What that officer did to you – accuse you of something without checking the facts – is wrong. Just plain wrong. I guess that’s why I have become such a believer in facts. Not in news outlets, but at the source. When labels – as you so aptly described when someone calls “racist” – are used, there are no facts. And the only way to fight that is to get beneath the label.

      Again, thanks for your comment and Semper Fi

      • Carol,
        When I checked into the command where the above incident occured, I was to fill the position of Executive Officer. The CO let me know that he tried to get my orders cancelled for 2 reasons. First, I was a former enlisted Marine and he felt I would be too familiar with the enlisted Marines I knew in the past. Second, he wanted a black XO so minorities could see a minority in senior leadership (HQMC reminded him that leadership knows no race.)
        So, I understand the bias you faced. I used leadership to change his attitude and in the end, he apologized for his concern.
        My point is we all face unfair bias, discrimination, prejudice actions, and outright meanness. Race and gender does not protect us as some want to believe. The solution is to teach the skills and confidence that help a person overcome these attacks instead of accepting victimhood as the appreciate response.
        Reread my article “I Am A Great Person” to see what I mean.

        Ooh-rah and Semper Fi!

          • Carol,
            The example I shared clearly demonstrated the the CO did not want me in the XO position because I was white – but the commons myth is that I have white privilege. It sure didn’t protect me from having to work hard to prove I had earned the privilege to be the XO. Even my wife saw that the initial treatment I received upon reporting to the command indicated I was not welcomed by the CO. The bias was that blatant. And again, the example in my article “I am a Great Person” was a a different officer showing bias without a valid reason. So, I understand the sting of prejudice – my point was that I chose not to be a victim but to prove through positive behaviors that the person with the bias was wrong – and that is a far better thing to teach.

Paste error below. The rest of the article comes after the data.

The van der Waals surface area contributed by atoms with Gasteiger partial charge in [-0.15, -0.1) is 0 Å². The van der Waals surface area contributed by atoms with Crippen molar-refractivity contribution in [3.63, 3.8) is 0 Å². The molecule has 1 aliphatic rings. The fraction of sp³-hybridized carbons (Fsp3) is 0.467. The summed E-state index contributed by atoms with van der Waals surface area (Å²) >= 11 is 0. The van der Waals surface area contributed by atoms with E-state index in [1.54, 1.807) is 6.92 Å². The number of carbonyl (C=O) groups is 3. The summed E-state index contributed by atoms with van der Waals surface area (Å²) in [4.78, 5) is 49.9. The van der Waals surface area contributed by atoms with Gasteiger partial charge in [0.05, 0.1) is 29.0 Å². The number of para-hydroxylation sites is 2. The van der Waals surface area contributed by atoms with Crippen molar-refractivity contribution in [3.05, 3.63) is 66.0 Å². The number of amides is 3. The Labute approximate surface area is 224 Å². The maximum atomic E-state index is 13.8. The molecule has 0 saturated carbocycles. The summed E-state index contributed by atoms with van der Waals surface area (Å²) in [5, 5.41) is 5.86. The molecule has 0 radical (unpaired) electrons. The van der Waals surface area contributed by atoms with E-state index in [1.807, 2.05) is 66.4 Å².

• Len, I agree with you completely. I too have picked myself up after any number of different failures – some my own fault and some as a victim of someone else’s decisions. In terms of white privilege, what I have found as I have read various treatises since I became fascinated with all this is that there is so much I never saw, never knew, never cared about. What I learned is that a.) I want to know more b.) I want to make my own decisions and c.) recognizing that nothing is either/or. I am concerned that we’re so dug into either/or that we spend our time defending, rather than understanding what might be outside our own blinders. My own article about my time in the USMC in 1970s is, in my opinion, a good example of taking what life throws at me and growing because of it. I wish that everyone had the same gumption that you and I both have displayed in our lives. What I’m learning is that many just don’t. Is that okay? I don’t know.

              • Carol,
                “I wish that everyone had the same gumption that you and I both have displayed in our lives. What I’m learning is that many just don’t. Is that okay? I don’t know.” – My answer would be no.
                I agree with what you said in the above reply. And I feel, and it is my opinion, that the problems we are addressing would disappear if we taught folks how to stand up for themselves by using positive behaviors to prove those trying to hold them back wrong. Will it change everyone? No, some people just enjoy being mean and looking down on other to make themselves feel superior. But good leaders will quickly see what is happening and stop it through counseling or termination. If the problem is with the leader and they chose not to change their behavior, then there are other legal actions that can be taken. But it still boils down to believing in yourself, living up to your full potential, and not allowing your self worth to be determined by someone else. Again, my opinion based upon my experience. Great discussion.

                • HI again Len. Another thought about our discussion. The term “leader” is well defined in the Marine Corps. And there are clear consequences for not leading and for not following. Out here, it’s not as clear. Leadership is defined by buzzwordy business books rather than by setting clear expectations and holding folks accountable. In my 40+ years in corporate America, I see systems that can be gamed, lack of real accountability and those result in favoritism. I wish I saw it differently, but I’m pretty cynical these days.